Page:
Brenham Daily Banner. (Brenham, Tex.), Vol. 20, No. 165, Ed. 1 Thursday, July 11, 1895 Page: 2 of 4
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HKKNI1AM DAILY BAiNNER
/. O. RANJCIN. Proprietor.
* TUnrsiaj Morning:. Julv 11.
Texas has 72 acres planted in llax.
The total number of farms in the
United States is 4,564,641.
The enumerators of the last cen-
sus reported forty-seven frog farms.
Th» egg product of this country
estimated at $150,000,000 per
The sugar maples of tlio United
States yielded in ISO3 .5,'J'JOOOO
Most of the best su
this country is manufactured in
Is 1893 there were produced in
the United States 986,000 pounds of
The value of the farm products of
New England has stoadily declined
for a number of years
The Texas farms produced in 1880
$111,699,430 worth of product, but
the increase since then has been
The supreme court of Illinois de-
cides that Bicycles, beiug property
and vehicles of transportation, are
liable to taxation.
Reports continue to reach this
country to the effect that the Chris-
tian Missionaries in China are under-
going a cruel persecution.
The goldbugs can fret and futno
as much as they please, but Texas
will send almost a solid free silver
delegation to the next democratic
Three Mississippi negroes died
while getting religion. They were
almost as happy as the three Ueor
gia negroes who recently died while
Those who feel that John SLei
man's financial ideas and perform
once are the correct thing ought to
get into the republican party where
these mattors are indorsed.
Sesatok Horace Chilton', of Tex
as, is a free silver man and has the
nerve and ability to defend the l iglits
of his constituency upon this ques-
tion whenever tho occasion requires
The Alvarado Bulletin thinks the
seduction aud ruin of Antonia
Teixeira while a student of Baylor
University of Waco may well mak.
parents inquire if they do well when
they seud their daughters off from
homo to be educated in mixed
According to the statistics fur
nished by our consular aervic, ! hi
farmers of this country are better
clothed, beiter housed, bolter fed,
give their children abetter educa-
tion, and have more money in bank
than the rural population of any
country in the world.
The Texarkana Gazetto contends
that the credit system is the great-
est curse known to the modern age.
Statistics show that most every
failure of every kind of business aro
brought about by the credit sys-
tem, while most every bankruptcy in
the mercantile business is affected
by this meaus. Yet the farmers ns
a rule do not consider these facts,
and are struggling to succeed ami
the same time going heavily in debt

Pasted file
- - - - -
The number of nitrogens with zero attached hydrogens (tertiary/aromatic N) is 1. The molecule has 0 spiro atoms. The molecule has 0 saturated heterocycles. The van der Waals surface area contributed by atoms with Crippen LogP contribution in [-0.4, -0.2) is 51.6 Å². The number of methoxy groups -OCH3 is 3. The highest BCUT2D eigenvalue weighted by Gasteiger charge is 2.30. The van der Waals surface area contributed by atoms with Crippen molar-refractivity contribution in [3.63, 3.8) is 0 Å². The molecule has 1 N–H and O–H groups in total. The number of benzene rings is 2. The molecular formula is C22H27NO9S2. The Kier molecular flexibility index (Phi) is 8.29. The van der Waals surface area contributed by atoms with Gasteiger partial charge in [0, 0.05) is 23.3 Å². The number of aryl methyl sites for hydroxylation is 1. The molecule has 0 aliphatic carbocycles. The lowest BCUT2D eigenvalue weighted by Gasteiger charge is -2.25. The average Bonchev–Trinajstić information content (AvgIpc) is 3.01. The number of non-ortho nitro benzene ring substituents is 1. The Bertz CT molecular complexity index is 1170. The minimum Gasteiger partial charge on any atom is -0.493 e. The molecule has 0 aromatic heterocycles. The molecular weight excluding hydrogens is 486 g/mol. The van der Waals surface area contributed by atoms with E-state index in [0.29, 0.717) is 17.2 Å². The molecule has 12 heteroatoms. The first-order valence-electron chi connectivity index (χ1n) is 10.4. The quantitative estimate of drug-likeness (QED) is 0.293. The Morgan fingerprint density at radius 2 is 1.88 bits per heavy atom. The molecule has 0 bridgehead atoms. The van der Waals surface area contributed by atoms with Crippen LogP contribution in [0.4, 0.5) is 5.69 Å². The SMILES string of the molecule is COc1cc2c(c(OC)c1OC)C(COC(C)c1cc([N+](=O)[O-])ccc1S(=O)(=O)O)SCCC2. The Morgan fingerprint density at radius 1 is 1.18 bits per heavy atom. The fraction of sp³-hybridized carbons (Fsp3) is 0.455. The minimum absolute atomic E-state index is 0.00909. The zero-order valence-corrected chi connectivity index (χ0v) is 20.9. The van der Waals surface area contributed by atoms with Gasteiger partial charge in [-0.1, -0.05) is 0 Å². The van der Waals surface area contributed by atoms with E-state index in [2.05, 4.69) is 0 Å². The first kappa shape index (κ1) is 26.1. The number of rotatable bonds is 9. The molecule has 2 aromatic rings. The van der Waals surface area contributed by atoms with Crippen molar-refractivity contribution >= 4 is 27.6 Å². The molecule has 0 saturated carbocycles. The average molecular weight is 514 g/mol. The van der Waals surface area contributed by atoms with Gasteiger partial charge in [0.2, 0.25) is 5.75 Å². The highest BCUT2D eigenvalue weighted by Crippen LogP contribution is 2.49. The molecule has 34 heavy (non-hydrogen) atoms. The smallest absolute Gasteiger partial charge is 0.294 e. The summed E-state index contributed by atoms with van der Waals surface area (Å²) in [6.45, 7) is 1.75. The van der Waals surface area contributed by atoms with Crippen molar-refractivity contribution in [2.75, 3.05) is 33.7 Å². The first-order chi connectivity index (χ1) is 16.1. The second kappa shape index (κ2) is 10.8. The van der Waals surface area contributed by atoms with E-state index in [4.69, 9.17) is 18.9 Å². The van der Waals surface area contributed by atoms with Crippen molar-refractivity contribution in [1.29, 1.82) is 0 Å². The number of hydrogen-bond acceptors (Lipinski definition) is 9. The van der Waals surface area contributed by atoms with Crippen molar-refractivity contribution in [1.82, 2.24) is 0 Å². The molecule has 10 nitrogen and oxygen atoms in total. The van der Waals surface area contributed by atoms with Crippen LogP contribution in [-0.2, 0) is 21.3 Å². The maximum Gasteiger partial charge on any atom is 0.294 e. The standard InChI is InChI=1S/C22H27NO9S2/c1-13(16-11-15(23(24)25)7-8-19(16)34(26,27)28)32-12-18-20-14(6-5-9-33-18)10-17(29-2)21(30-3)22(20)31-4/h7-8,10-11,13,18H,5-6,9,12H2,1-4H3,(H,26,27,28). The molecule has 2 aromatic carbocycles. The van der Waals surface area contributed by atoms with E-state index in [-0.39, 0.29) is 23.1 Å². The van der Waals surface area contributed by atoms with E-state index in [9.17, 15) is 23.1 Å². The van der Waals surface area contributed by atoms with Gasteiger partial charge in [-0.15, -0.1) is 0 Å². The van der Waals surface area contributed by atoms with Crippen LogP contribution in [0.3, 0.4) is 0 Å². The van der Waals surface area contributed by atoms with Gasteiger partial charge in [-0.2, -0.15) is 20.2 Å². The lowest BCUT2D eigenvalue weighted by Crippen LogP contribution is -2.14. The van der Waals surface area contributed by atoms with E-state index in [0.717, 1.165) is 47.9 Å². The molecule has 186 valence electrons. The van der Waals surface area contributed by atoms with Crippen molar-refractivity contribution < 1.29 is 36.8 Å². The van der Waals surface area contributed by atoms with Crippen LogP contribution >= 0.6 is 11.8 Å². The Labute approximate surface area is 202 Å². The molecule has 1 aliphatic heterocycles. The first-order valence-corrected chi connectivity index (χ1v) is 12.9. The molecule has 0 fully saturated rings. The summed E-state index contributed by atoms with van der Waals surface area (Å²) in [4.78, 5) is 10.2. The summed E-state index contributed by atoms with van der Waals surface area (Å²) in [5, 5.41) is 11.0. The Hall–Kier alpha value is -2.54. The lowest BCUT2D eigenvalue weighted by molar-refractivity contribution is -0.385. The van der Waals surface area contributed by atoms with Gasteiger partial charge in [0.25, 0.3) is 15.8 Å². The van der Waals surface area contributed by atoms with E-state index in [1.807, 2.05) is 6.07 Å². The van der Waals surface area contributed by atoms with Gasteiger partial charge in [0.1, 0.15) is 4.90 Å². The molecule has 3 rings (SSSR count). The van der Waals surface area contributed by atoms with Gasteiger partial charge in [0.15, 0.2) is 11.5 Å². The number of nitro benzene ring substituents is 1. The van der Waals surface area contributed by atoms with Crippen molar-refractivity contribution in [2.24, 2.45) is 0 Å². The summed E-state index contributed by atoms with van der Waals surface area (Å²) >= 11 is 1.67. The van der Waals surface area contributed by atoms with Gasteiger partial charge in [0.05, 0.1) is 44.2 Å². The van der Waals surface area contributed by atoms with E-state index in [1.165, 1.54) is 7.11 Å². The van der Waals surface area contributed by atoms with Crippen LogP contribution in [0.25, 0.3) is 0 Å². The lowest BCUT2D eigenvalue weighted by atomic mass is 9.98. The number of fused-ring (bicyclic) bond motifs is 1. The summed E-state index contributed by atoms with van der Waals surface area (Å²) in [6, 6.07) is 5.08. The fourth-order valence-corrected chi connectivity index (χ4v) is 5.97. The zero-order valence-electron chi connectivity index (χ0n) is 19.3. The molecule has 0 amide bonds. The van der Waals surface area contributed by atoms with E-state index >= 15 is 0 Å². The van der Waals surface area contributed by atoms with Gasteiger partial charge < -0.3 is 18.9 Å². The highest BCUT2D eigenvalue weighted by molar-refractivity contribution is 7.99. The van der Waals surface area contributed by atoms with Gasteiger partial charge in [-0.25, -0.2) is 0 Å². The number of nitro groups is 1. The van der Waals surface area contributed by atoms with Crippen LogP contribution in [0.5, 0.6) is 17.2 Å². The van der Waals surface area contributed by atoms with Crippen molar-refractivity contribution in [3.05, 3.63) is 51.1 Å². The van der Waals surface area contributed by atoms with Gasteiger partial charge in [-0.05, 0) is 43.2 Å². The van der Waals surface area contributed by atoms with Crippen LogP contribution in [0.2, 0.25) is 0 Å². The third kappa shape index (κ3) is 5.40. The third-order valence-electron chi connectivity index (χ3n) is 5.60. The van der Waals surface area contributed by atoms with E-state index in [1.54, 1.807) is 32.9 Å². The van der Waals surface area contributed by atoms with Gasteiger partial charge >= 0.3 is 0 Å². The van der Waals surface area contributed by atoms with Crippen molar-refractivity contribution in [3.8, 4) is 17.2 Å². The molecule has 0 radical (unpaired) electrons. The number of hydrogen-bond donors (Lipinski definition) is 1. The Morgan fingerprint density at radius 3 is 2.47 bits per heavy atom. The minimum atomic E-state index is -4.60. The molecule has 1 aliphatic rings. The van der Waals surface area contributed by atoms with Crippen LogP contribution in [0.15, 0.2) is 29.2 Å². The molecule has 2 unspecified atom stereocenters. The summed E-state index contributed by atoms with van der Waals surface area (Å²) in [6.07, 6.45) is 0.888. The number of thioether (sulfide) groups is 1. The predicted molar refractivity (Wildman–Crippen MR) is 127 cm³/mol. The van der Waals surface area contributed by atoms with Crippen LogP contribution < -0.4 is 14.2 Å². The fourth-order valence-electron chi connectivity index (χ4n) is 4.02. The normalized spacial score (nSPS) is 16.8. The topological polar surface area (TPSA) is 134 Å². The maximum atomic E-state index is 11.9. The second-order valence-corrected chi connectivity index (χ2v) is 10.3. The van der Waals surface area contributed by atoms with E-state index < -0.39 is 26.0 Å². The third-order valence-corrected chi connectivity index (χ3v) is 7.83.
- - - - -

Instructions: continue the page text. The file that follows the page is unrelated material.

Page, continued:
for his year's supplies, aud paying
about one third more for them than
they could be bought for cash. If
the farmer can succeed in life and at
arise oat of those ruts thus en-
trenched, he will have accomplished
more than any of his fellow brethren
The war in Cuba Btill drags its
slow length along. Tho Spanish
troops, directed as they arc bv the
first soldier of Spain, have up to the
present seemingly produced little
or no affect on the revolutionists.
There are accounts from timo to
time of sporadic encounter?, in which
bow tbe Spaniards and now tho
Cuban Insurgents have the upper
hand, bat there bas been no decisive
engagement, and as a cessation of
the war appears no nearer than it
was before the advent upon the
scene of General Campos. That
commander is rumored to be dis-
gusted with the situation in the
island, mad to have declared that he
would adrise Spain to abandon Cuba
to her on own fate in case things
should continue in a condition so
unsatisfactory as at present. This
is somewhat singular language for a
man in General Campos' position,
and the rumor may not be authen-
tic. It seem* unquestionable, how-
e»er, that both the general and the
government ere disappointed at tho
i energy the revolution-
i V .
THAT INCOME TAX DECISION.
The American Lawyer, published
in New York, thus criticises, edi-
torially, the recent supreme court
decision on the income tax :
"The late decision of tho supreme
court of the United States in the in-
come tax cases, wheroin the law
under which they arose was de-
clared unconstitutional, is remark-
able for several reasons.
In the lirat place, aud of primal
importance to the lawyer, in this de
cision is that it intimates, if indeed
it does uot directly so state, that no
income tax, which is not laid ac-
cording to the rule of apportion
meut is valid, reverses the theory of
constitutional construction estab-
lished by the court in no less than
live noted cases, and upon tho faith
of which two income tax laws were
passed by congress. lu other words,
upon the point stated, a new pre-
cedent has been established. And
it was established by a bare ma
joiity, one of which, Justice Shiras
Lad, on the original hearing, voted
to uphold tho law. Whether this
view will stand the test of judicial
inquiry, sure to be centered upon it
in duo time and form, may be a de-
bat-able question. But it is a fact
patent to the most casual observer
that a single decision irrespective of
its determinations, which, by the
narrowest possible margin, reverses
numerous adjudications, made usual-
ly by a unanimous court, can have
no especial weight, moral or legal